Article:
The Myth of Adverse Selection
I write most frequently on my own blog and at the most popular liberal blog in Massacusetts, Blue Mass Group. One of the smarter people there has been toting the theory that we can’t have a ban on preexisting conditions without creating a mandate, because suddenly anyone healthy would drop their policies. I didn’t care very much, until I read that’s precisely why Obama had his "come-to-Jesus" moment on the mandate. It’s simply untrue — and Massachusetts proves it.
It’s ironic I first heard this from someone in Massachusetts, because as one of the very, very few states with bans on discrimination against preexisting conditions, we’re easily able to bat this "adverse selection" theory down. Before Health Care Reform was ever passed in Massachusetts, we still had bans on discrimination against preexisting conditions — and, with a rate of health insurance coverage at roughly 92%, we were already amongst the best states for coverage across the entire country. In fact, since Massachusetts introduced mandates, our rate of coverage has only increased by approximately 4%, to 96% — largely due to the robust subsidies we’ve provided for people who had trouble affording insurance, with little access to it, before.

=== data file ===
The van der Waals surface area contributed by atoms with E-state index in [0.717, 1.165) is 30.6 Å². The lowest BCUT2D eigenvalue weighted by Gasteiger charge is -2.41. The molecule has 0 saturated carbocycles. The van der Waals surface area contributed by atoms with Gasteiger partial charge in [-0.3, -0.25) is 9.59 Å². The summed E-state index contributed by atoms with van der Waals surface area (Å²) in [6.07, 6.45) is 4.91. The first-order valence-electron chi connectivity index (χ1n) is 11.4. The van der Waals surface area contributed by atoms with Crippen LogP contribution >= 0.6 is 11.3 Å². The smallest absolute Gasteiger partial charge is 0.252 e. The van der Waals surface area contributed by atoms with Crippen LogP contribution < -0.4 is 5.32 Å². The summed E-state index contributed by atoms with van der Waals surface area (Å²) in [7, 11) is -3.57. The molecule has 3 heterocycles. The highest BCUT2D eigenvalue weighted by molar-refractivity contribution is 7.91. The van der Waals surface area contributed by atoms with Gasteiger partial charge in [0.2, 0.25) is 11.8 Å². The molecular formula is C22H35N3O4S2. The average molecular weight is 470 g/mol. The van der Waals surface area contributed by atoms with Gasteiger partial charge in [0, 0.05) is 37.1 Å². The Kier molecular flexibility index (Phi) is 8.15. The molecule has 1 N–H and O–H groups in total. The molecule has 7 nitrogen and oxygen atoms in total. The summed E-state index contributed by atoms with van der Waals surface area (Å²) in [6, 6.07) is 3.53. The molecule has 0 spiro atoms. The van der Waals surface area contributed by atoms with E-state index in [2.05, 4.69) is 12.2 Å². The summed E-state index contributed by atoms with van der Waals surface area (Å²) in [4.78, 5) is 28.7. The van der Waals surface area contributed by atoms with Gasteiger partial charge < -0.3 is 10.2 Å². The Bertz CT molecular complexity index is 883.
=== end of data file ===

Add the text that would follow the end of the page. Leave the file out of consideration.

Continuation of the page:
So, if allowing a ban on preexisting conditions without a mandate would be a catastrophy for the country, why was it working fine in Massachusetts? The answer: the academics and Ezra Kleins of the world are just wrong. They clearly don’t understand the basic fact regarding insurance — people want it. Even healthy people understand they could get in an accident at anytime, or get sick quickly. They also understand the same could happen to their spouse or kids. They also understand the burden they’d be without insurance, and the fact that emergency-room treatment is not only more expensive, but can undermine chances of recovery by getting to the problem very late in the game.
If we want to increase the number of people with insurance, we should be focusing on access, quality and affordability. These are the things that are determining whether or not people have insurance now. If they can’t afford it, they won’t get it. If they don’t have easy access to it, either through employment or the government, chances are they can’t afford it on their own. And if they can somehow fit it in their budget, but the quality sucks, they’re likely to decide it isn’t worth it for them — and if they’re choosing between rent and bad health care, who are we to make that decision for them?
A mandate works when the government is involved, because that’s when people can take advantage of it. As it stands, with insurance companies being exempt from anti-trust laws, even if we mandated insurance to expand pools, there’s no reason on earth for those insurance companies to share their savings and efficiencies with their costumers — not without real competition from the government. So, as Firepups, we must continue to beat back these quack ideas and insist that health care reform be based on what’s been proven to work: quality, access and affordability. And we must continue to beat our drums and never stop saying, "No option, no mandate."